MEDIA ADVISORY: ELECTION-NIGHT COVERAGE
A mirror to the media
A class that starts with 'Parties' prepares for the primary;
Cal State L.A. students to respond to election coverage live
What: A Primary Lesson on ÂParties, Campaigns and ElectionsÂ Â and an opportunity for a live remote
Who: Professor Taylor Dark and his students
When: 6:15 p.m., Tuesday, Feb. 5, 2008
Where: Call CSULA Public Affairs office at (323) 343-3050 for class location
This year marks the first time since 1928 that neither an incumbent president nor an incumbent vice president was running for presidentÂand, as Cal State L.A. elections expert Taylor Dark III sees it, itÂs a political science lesson in the making. Dark and students in his ÂParties, Campaigns and ElectionsÂ class (PoliSci 418) will view and discuss the evening news coverage of the California Presidential Primary Tuesday, Feb. 5, beginning at 6:15 p.m.
What are the key issues students want to see covered? What do they think of the reporting? The candidates? The process? And how can they be improved? And, are they voting for a presidential candidate for the first time?
Media interested in interviewing students or academic experts, or capturing b-roll of students watching and commenting on the primary election returns, should contact the Cal State L.A. Public Affairs office at (323) 343-3050 in advance to make arrangements.
Dark, whose research focuses on the nexus between labor and politics in presidential campaigns, is an assistant professor of political science at Cal State L.A. He explains, ÂIn this course, we analyze the nature of American parties, campaigns, and elections through a case study of the presidential election of 2008. We will focus on such topics as the presidential nominating process in both parties, the effects of the electoral college, the role of the media and consultants, campaign fundraising and strategy, partisan coalitions, and voting behavior.Â
Dark is author of The Unions and the Democrats: An Enduring Alliance and of a chapter in The Making of the Presidential Candidates, 2004. He has also published widely in labor and political science journals. He formerly taught at the Graduate School of American Studies at Doshisha University in Kyoto, Japan. He earned masterÂs degrees in political science and government at UC Berkeley and at the London School of Economics and Political Science. He earned a Ph.D. in political science at UC Berkeley.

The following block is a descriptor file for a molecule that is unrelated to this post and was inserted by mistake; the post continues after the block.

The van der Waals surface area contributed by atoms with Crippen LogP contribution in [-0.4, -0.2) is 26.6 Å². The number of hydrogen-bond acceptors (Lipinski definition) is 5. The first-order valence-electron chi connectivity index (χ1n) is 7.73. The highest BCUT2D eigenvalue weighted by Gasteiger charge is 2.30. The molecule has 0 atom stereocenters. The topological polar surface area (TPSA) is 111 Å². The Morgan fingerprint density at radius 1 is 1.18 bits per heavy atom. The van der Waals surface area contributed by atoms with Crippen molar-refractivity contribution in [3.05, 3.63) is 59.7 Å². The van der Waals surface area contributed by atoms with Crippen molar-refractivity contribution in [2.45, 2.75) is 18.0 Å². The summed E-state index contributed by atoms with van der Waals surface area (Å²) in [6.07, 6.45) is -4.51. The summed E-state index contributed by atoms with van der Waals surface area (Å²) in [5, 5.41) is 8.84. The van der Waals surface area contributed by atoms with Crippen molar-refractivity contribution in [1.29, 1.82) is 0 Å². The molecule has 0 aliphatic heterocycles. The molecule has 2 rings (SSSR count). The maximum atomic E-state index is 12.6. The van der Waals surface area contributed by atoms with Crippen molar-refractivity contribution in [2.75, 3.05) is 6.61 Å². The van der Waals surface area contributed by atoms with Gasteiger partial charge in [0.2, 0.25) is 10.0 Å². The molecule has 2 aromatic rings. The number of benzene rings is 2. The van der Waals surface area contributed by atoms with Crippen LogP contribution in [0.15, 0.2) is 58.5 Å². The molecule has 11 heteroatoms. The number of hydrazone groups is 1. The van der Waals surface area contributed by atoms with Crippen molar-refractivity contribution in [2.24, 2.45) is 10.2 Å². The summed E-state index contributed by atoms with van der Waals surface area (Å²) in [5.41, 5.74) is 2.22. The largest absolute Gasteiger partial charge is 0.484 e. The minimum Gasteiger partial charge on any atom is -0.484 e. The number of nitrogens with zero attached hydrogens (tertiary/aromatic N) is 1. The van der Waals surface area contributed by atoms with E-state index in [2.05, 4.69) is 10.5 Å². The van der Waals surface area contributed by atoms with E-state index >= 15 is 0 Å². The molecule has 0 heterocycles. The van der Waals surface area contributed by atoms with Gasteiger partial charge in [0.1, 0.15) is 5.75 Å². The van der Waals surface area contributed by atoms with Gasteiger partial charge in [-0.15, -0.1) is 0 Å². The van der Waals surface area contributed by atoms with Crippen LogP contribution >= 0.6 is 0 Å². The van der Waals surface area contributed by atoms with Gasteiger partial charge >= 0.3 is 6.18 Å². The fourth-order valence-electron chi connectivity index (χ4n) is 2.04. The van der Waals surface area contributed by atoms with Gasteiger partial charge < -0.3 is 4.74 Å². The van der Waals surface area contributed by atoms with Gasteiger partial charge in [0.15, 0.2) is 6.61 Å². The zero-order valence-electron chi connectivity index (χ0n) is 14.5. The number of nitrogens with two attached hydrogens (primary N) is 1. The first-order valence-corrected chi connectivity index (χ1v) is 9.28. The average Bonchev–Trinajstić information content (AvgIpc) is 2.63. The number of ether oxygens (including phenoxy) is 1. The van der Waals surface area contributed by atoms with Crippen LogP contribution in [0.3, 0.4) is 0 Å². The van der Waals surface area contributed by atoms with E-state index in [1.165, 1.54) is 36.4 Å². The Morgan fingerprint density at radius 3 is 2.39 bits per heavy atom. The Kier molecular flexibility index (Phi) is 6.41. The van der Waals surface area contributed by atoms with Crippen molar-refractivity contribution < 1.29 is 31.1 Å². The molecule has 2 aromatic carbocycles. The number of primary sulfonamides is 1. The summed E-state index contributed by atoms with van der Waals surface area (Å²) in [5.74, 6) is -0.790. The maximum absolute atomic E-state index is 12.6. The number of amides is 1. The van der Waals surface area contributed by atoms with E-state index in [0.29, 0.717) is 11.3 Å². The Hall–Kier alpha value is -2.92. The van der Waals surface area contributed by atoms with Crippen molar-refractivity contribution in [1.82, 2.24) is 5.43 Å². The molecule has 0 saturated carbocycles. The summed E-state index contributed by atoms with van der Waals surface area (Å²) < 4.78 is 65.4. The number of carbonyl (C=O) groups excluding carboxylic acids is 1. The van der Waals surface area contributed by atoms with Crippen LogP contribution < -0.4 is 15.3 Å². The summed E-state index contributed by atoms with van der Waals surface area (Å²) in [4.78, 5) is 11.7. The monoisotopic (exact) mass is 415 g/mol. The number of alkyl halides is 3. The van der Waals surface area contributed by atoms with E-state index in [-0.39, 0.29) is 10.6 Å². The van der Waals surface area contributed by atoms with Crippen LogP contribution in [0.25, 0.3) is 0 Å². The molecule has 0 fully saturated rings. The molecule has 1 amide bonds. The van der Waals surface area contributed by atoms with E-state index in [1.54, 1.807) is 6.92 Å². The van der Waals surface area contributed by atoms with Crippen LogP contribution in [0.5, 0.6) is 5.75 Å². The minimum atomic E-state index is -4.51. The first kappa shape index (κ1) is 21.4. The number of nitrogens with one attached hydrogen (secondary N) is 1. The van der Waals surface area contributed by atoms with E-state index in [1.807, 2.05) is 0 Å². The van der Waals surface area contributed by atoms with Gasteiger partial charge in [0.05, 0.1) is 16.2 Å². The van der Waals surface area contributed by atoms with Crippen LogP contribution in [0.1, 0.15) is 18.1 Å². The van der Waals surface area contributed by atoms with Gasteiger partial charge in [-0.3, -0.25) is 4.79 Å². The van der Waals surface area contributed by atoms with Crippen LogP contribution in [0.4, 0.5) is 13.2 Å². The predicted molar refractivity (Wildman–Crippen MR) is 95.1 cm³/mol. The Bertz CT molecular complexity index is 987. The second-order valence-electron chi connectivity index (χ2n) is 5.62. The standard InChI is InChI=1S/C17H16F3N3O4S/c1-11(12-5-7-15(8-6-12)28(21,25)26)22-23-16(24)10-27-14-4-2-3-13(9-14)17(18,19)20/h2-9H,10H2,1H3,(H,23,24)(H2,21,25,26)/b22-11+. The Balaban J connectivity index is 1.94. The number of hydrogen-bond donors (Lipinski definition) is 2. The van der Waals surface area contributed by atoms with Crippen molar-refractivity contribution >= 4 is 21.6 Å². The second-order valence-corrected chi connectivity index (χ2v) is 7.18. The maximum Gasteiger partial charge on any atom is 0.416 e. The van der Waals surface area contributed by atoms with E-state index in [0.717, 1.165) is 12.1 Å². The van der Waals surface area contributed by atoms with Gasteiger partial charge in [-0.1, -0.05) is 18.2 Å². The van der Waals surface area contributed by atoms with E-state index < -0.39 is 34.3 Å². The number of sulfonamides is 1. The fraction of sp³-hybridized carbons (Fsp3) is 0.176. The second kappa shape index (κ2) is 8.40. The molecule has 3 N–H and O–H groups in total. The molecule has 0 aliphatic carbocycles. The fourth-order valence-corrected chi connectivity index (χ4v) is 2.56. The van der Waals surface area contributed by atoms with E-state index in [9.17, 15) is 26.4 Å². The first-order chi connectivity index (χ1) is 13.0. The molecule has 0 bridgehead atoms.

Working for California since 1947: The 175-acre hilltop campus of California State University, Los Angeles is at the heart of a major metropolitan city, just five miles from Los AngelesÂ civic and cultural center. More than 20,000 students and 200,000 alumniÂwith a wide variety of interests, ages and backgroundsÂreflect the cityÂs dynamic mix of populations. Six colleges offer nationally recognized science, arts, business, criminal justice, engineering, nursing, education and humanities programs, among others, led by an award-winning faculty. Cal State L.A. is home to the critically-acclaimed Luckman Jazz Orchestra and to a unique university center for gifted students as young as 12. Programs that provide exciting enrichment opportunities to students and community include an NEH- and Rockefeller-supported humanities center; a NASA-funded center for space research; and a growing forensic science program, housed in the Hertzberg-Davis Forensic Science Center. www.calstatela.edu
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